Windfall on way in gay marriage
Same-sex marriage could mean big business for wedding celebrants, with several in the Nelson region saying they are ready to help gay couples get hitched.
Last night Labour MP Louisa Wall's marriage equality bill passed its third reading 77 votes to 44 in front of a packed Parliamentary gallery.
According to a survey run by Australian same-sex marriage group Australian Marriage Equality, more than 1000 Australian couples have already indicated they would make a trip to New Zealand to tie the knot.
Kaiteriteri celebrant Terri Everett, who runs wedding business The Dream Maker, said the bill had the potential to bring same-sex couples from overseas here to tie the knot.
She already had a same-sex wedding organised for February, between two men from Scotland.
The couple got engaged in the Abel Tasman National Park a decade ago and now would be coming back for their wedding. They had emailed her last night to express their joy at the bill going through.
"They are a couple that have been together a long time . . . if that doesn't prove [they] have a solid relationship then what does?"
She expected a boom in bookings thanks to the bill, particularly from Australia, where a similar bill was voted down last year.
Couples needed to be in the country for three days before they could marry, and many used the wedding as a holiday, so she anticipated gay couples coming to Nelson to marry would contribute a significant amount to the local economy.
She was aware that holding same-sex marriages may put off others from booking with her, but said she was not worried about losing those customers. "I don't know if I want that business.
"There are people who are worried about the negative side of it, I have made that choice."
She said she was a Christian, and guessed many same-sex couples were too.
"People are realising they need to be with the times, or be in the minority."
Richmond celebrant Lester Oakes said he would have to wait and see how the bill affected business, but his hunch was that a higher number of same-sex couples would choose to marry than those who opted to get civil unions when that bill was introduced.
He had been in Wellington last night, and although he had not seen the debate he said the atmosphere was exciting, with the bill the talk of the city.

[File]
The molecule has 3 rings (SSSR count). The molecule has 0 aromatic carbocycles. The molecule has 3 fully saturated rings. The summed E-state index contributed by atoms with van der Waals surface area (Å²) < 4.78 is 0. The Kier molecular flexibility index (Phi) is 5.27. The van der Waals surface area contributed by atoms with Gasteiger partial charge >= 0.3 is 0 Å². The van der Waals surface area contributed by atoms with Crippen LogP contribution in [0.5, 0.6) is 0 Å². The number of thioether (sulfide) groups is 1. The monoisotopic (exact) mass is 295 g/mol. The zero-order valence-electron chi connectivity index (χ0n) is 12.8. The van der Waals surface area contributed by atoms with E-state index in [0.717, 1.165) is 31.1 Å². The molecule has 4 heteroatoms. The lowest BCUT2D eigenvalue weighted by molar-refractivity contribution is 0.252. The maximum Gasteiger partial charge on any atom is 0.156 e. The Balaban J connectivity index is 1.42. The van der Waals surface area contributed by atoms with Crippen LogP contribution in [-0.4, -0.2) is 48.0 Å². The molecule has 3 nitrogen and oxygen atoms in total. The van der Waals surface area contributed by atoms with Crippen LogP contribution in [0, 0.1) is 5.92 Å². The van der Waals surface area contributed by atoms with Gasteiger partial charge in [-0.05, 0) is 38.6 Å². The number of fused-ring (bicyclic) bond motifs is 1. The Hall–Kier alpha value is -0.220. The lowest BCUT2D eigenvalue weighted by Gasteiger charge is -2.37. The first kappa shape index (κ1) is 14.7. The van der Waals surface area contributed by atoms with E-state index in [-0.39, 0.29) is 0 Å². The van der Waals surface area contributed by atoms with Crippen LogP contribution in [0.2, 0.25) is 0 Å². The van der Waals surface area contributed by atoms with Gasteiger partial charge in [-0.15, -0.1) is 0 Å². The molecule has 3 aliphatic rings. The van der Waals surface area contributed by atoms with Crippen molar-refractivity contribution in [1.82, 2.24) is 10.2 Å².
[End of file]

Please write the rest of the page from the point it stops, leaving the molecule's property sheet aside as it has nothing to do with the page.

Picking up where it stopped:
He would "absolutely" act as a celebrant for same-sex weddings.
"Your job as an independent celebrant is to offer those services for anyone who wants them."
He also dismissed the prospect of a backlash from those opposed to same-sex weddings.
"Quite frankly, it doesn't concern me. It's plain and simple to me, it's about people who want to commit to each other in a way that formalises their relationship."
Celebrant and wedding organiser Angel Pearson, who runs wedding business The Wedding Whisperer, said for her the same-sex marriage was a civil rights issue, and she was thrilled the bill had passed.
A passionate member of her church, she knew others inside the church had standards they wanted to keep but she did not believe those should apply to those outside the church.
Her personal opinion did not come into her wedding services, she said.
It would be interesting to see how the introduction of the bill impacted on her industry but she expected little change until the bill became law.
"Up until last night it wasn't an option, so why would you be planning your marriage if you didn't think you were going to be able to have one?"
She dealt reasonably frequently with gay couples, and it was nice that they now had the option of going for a marriage ceremony.
"There are couples who passionately want to get married, but I think for a lot of couples the civil union bill did tick a lot of boxes in terms of legal protections."
She had not decided whether she would personally act as celebrant in weddings for same-sex couples, and this was something she would think about over the next few months, she said.
Nelson couple Shawn and Carter Stormann have been together for more than 12 years and their relationship has civil union status.
Shawn Stormann said they both changed their surnames to his step-father's during a ceremony in Massachusetts in the United States 10 years ago, so they could share the same one.
"It [same-sex marriage] wasn't legal in the States, but it was legal in the town. At the time it was the closest thing that we could do," he said.
"I think equality is equality. You don't think about equality until you get backed up against the wall. That's when you realise that despite having a loving and committed relationship, there are obstacles if it's not legal."
Mr Stormann said the new law was "a fantastic step", and he and Carter would "possibly" get married.
He had a sister in the United States who would love to visit them in Nelson, and a wedding invitation would be hard to refuse.
The Nelson Mail